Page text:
Comme une Française: Use these French lyrics to woo an old love

Comme une Française

Love changes over the years, and nothing expresses it better than this romantic love song in French by Belgian singer Jacques Brel.

Welcome back to this special series, where I teach you how to learn French using love songs in French! Today, I have a beautiful, quite melancholic song for you to discover. Love changes. A couple is not the same after a lifetime together. Jacques Brel explains that very well when he writes the beautiful, beautiful La Chanson des Vieux Amants (= Song of the Old Lovers.) Let’s use this song to learn more about romantic French. Perhaps you can practice saying these lyrics to your significant other?

Take care and stay safe. 😘 from Grenoble, France.


Chanson Du Jour: Ne me quitte pas

Jacques Brel “Ne Me Quitte Pas” (Don’t Leave Me)


English Translation

Please don’t leave me.
We can forget
Everything can be forgotten
Look, it’s gone already
Forget the times
And the misunderstandings
The lost time
The blows
The hours that robbed our hearts of joy
Don’t leave me (4 times)

I offer you pearls of rain
From places in me where there is no rain
I will raise the earth until the day I die
To cover your body in light and gold
I’ll make a place for us
Where love is king
Love is law
And you are queen.
Please don’t leave me. (4 times)

Don’t leave me
I beg you
Ah! Do you understand my words?
Are they senseless, the words I speak
Of our history?
It is king
It does not have to perish
Just don’t leave me.

How often has the fire of an old volcano
Erupting, burn the land
Then in that place more wheat grows than at harvest.

Each day ends when evening comes
The brilliant night sky is red and black
Can the night be brilliant without both?
Please don’t leave me. (4 times)

I have implored you
With my words
If you leave me, I will unbecome myself
And become the shadow of your shadow
So that I can watch you dance and smile
So that I can hear you sing and laugh
As the shadow of your shadow.

Please don’t leave me.
Please don’t leave me.
Please don’t leave me.
Please don’t leave me.

Je t’aime: The Story of French Song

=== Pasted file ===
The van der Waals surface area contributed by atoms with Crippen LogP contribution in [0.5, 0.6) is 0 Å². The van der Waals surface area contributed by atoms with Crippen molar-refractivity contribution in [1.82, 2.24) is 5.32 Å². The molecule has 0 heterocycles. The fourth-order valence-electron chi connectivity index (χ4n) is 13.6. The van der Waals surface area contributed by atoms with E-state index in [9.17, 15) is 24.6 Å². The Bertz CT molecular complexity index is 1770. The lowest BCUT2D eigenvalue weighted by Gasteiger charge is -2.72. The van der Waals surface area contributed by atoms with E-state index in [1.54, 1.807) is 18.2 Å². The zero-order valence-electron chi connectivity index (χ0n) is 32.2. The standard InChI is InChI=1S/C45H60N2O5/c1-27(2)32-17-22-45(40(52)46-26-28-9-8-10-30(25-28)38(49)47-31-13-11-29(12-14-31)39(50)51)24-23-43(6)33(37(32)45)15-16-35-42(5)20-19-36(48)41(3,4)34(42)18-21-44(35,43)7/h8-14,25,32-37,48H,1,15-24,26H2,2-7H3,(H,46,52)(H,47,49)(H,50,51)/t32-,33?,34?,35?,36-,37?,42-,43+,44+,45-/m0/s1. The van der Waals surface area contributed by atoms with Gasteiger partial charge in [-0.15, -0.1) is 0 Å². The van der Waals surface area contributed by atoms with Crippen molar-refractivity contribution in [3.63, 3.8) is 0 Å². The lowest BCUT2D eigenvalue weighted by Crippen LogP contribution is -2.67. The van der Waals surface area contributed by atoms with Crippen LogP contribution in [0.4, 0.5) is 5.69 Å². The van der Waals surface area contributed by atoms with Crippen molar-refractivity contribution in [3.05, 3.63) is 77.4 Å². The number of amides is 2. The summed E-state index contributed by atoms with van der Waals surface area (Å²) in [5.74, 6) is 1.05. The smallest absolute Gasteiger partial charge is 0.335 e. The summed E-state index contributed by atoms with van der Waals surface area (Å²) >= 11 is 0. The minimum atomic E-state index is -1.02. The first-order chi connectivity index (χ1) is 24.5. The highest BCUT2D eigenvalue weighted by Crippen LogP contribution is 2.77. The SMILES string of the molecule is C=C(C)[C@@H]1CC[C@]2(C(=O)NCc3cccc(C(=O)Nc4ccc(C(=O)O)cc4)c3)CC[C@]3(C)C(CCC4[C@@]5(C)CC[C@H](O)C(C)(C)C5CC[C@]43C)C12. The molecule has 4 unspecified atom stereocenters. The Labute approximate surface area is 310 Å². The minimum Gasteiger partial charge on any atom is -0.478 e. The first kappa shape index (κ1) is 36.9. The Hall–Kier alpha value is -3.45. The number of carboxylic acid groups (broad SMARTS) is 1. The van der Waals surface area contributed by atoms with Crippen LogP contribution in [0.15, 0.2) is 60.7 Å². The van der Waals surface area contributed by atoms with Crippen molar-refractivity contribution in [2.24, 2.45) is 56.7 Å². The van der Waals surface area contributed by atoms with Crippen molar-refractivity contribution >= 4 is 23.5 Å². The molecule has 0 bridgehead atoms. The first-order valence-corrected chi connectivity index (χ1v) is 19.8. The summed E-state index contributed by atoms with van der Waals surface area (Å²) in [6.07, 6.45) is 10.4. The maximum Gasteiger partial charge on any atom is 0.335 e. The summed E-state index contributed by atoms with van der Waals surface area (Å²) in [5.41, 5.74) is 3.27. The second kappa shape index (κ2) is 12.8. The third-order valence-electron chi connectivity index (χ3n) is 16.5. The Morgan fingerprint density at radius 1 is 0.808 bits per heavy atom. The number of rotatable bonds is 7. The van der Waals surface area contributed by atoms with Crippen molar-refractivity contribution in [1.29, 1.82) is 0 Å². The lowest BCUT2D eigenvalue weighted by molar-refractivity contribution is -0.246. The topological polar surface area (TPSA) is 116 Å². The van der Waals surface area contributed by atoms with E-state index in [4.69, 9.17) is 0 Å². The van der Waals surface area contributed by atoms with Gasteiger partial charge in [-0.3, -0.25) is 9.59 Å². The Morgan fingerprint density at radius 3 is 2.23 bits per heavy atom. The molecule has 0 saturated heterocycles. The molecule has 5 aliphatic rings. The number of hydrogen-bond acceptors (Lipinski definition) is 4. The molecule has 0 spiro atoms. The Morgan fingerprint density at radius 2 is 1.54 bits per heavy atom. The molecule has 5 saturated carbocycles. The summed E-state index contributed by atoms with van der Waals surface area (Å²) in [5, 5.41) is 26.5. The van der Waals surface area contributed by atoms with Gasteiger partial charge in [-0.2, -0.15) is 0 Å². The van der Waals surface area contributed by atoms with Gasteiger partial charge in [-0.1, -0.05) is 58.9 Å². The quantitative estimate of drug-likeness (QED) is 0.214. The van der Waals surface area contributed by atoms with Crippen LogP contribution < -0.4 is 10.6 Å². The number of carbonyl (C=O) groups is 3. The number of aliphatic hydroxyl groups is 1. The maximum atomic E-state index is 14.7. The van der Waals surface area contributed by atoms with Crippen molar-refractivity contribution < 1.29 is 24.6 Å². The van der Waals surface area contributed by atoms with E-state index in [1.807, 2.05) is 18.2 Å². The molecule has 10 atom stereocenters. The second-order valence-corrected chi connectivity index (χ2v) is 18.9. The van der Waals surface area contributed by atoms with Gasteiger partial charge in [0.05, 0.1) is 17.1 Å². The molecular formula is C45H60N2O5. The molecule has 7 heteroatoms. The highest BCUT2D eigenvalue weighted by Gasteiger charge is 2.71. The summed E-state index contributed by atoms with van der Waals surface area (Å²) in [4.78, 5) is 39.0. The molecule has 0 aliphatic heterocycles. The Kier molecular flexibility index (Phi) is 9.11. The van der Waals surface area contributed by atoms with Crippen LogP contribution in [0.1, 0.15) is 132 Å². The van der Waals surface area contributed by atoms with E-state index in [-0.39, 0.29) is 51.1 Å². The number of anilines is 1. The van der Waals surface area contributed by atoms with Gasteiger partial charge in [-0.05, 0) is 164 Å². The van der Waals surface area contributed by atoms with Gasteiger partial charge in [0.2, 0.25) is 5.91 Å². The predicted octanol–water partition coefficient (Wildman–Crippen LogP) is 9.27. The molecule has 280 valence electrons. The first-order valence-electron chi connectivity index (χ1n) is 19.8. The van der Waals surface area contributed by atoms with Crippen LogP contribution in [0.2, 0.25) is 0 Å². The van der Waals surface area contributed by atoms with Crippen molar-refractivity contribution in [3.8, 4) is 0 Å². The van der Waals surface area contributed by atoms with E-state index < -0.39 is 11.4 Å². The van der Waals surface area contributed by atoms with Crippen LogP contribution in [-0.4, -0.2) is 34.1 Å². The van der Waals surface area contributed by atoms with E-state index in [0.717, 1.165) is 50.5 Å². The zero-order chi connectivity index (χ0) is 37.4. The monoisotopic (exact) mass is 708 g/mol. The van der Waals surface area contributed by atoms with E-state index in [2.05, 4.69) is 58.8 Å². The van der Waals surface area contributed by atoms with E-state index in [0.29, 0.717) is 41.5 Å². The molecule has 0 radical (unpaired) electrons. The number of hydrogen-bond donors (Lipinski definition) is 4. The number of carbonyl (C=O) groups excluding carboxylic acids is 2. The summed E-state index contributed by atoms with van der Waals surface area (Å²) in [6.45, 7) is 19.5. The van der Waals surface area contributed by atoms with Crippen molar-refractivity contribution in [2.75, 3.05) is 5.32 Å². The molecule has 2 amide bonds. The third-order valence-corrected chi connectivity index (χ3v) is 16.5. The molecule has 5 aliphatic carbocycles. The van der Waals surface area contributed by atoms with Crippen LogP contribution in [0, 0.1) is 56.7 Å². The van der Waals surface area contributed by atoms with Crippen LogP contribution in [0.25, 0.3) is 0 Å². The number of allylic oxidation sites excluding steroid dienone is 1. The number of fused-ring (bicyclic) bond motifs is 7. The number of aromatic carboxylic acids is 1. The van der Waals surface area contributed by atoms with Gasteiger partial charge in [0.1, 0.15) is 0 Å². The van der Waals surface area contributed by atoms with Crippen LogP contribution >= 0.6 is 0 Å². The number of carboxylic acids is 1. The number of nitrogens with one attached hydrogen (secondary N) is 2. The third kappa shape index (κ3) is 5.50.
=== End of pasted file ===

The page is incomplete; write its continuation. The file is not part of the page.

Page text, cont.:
The problem with many music documentaries is that they suffer from over-familiarity. In a bid to appeal to as wide an audience as possible, they end up spreading themselves too thinly on an area already well covered. Viewers tune in and, largely speaking, have their knowledge reaffirmed while they hang around on the off-chance that there may be some newly uncovered archive footage to make their investment worthwhile. There are notable exceptions to this, of course, and generally they crop close on their subject, or as in the case of Je t’aime: The Story of French Song, focus on an area that has been long neglected – indeed by many outside France it has simply been dismissed. […]

Source: Je t’aime: The Story of French Song, BBC Four | The Arts Desk

Camille O’Sullivan’s Jacques Brel is sexy, wild and dangerous

Before his concerts, the legendary Belgian singer-songwriter Jaques Brel would be physically sick with stage fright.

Camille O’Sullivan’s renditions of his music capture that sense of knife-edge tension. One of Britain’s leading chanteuses, O’Sullivan made an abrupt career change from architect to torch singer in 1999, after a near-fatal car crash inspired her to start anew.
Her cabaret shows have since become an institution at the Edinburgh Fringe, re-imagining songs by David Bowie, Leonard Cohen, Tom Waits and Nick Cave. Those songwriters have a shared ancestor in Brel: in the Fifties, his lyrical chansons inspired a new generation of Anglophone singer-poets […]

Read Full Story: Camille O’Sullivan’s Jacques Brel is sexy, wild and dangerous – review

Jacques Brel and his secret home of the French Riviera

In the 60s, Jacques Brel has hidden his forbidden love with his mistress, Sylvie Rivet, in a house in Roquebrune-Cap-Martin, on the edge of the Mediterranean. This is where he wrote some of his most beautiful songs like “Amsterdam”, “Matilda” and “The flat country”. The new owner, an Italian, wanted to keep the soul of the house and of the great artist who has occupied.

READ FULL STORY at Source: Jacques Brel and his secret home of the French Riviera